Understanding the reminiscence bump: A systematic review

Khadeeja Munawar, Sara K. Kuhn, Shamsul Haque

Research output: Contribution to journalReview ArticleResearchpeer-review

61 Citations (Scopus)


One of the most consistently observed phenomena in autobiographical memory research is the reminiscence bump: a tendency for middle-aged and elderly people to access more personal memories from approximately 10–30 years of age. This systematic review (PROSPERO 2017:CRD42017076695) aimed to synthesize peer-reviewed literature pertaining to the reminiscence bump. The researchers conducted searches in nine databases for studies published between the date of inception of each database and the year 2017. Keywords used included: reminiscence, bump, peak, surge, blip, reminiscence effect, and reminiscence component. Sixty-eight quantitative studies, out of 523, met the inclusion criteria. The researchers implemented a thematic analytic technique for data extraction. Four main themes were generated: methods of memory activation/instruction for life scripts, types of memory/life scripts recalled, location of the reminiscence bump, and theoretical accounts for the bump. The two prevailing methods of memory activation implemented were the cuing method and important memories method. Three types of memories/life scripts were recalled: personal/autobiographical memory, memories for public events, and life script events. The findings illustrate differing temporal periods for the bump: approximately 10–30 years for memories for important events, approximately 5–30 years for memories that were induced by word cues, and 6–39 years for studies using life scripts. In explaining the bump, the narrative/identity account and cultural life script account received the most support.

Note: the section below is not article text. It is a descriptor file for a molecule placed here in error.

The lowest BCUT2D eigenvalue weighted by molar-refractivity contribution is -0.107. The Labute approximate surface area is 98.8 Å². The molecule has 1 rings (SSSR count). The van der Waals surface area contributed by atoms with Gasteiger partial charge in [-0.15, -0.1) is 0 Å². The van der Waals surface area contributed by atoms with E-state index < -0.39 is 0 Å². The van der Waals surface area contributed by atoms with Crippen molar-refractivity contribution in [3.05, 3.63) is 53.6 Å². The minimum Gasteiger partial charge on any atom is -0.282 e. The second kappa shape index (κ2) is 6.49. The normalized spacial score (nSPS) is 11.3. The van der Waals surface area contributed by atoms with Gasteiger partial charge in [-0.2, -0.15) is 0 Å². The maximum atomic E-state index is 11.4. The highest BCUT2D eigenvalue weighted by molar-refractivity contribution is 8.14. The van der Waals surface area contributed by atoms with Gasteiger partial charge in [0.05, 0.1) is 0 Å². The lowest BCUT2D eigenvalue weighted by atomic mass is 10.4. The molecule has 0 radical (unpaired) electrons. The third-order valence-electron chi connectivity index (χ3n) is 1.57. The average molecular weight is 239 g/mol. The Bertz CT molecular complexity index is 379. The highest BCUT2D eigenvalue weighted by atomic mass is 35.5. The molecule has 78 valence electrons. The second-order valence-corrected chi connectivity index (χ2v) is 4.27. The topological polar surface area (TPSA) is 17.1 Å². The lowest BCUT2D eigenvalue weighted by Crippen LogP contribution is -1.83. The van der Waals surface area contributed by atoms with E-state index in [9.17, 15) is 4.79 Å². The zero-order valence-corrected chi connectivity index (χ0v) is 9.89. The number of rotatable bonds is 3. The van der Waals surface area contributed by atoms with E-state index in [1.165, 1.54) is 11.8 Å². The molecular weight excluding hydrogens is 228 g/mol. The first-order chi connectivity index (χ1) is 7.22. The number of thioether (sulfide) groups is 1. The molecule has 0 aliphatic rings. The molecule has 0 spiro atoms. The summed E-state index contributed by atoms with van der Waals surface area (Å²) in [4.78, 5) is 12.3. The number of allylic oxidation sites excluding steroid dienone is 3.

Original languageEnglish
Article numbere0208595
Number of pages36
JournalPLoS ONE
Issue number12
Publication statusPublished - 11 Dec 2018

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